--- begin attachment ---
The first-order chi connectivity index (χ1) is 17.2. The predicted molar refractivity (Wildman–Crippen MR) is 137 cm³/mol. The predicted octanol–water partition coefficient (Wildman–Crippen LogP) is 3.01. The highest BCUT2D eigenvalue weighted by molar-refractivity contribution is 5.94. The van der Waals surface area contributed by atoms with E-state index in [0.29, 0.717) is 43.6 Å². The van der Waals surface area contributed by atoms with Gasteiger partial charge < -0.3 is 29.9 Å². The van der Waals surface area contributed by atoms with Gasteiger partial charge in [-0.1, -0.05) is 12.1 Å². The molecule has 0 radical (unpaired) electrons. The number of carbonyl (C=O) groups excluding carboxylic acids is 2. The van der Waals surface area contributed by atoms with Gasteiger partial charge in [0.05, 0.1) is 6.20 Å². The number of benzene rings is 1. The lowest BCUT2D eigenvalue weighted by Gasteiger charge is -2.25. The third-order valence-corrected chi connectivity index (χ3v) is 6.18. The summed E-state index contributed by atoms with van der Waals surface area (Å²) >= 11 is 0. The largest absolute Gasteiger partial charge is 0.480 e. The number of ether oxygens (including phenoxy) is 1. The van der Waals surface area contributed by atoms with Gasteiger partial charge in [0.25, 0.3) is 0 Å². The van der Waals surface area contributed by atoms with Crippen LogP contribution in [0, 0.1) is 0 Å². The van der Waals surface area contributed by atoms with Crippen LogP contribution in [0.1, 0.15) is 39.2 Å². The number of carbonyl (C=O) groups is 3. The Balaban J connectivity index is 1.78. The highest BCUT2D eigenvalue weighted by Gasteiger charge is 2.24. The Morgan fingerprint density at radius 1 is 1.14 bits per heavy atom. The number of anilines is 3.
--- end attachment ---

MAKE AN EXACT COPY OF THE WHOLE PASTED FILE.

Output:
The first-order chi connectivity index (χ1) is 17.2. The predicted molar refractivity (Wildman–Crippen MR) is 137 cm³/mol. The predicted octanol–water partition coefficient (Wildman–Crippen LogP) is 3.01. The highest BCUT2D eigenvalue weighted by molar-refractivity contribution is 5.94. The van der Waals surface area contributed by atoms with E-state index in [0.29, 0.717) is 43.6 Å². The van der Waals surface area contributed by atoms with Gasteiger partial charge < -0.3 is 29.9 Å². The van der Waals surface area contributed by atoms with Gasteiger partial charge in [-0.1, -0.05) is 12.1 Å². The molecule has 0 radical (unpaired) electrons. The number of carbonyl (C=O) groups excluding carboxylic acids is 2. The van der Waals surface area contributed by atoms with Gasteiger partial charge in [0.05, 0.1) is 6.20 Å². The number of benzene rings is 1. The lowest BCUT2D eigenvalue weighted by Gasteiger charge is -2.25. The third-order valence-corrected chi connectivity index (χ3v) is 6.18. The summed E-state index contributed by atoms with van der Waals surface area (Å²) >= 11 is 0. The largest absolute Gasteiger partial charge is 0.480 e. The number of ether oxygens (including phenoxy) is 1. The van der Waals surface area contributed by atoms with Gasteiger partial charge in [0.25, 0.3) is 0 Å². The van der Waals surface area contributed by atoms with Crippen LogP contribution in [0, 0.1) is 0 Å². The van der Waals surface area contributed by atoms with Crippen LogP contribution in [0.1, 0.15) is 39.2 Å². The number of carbonyl (C=O) groups is 3. The Balaban J connectivity index is 1.78. The highest BCUT2D eigenvalue weighted by Gasteiger charge is 2.24. The Morgan fingerprint density at radius 1 is 1.14 bits per heavy atom. The number of anilines is 3.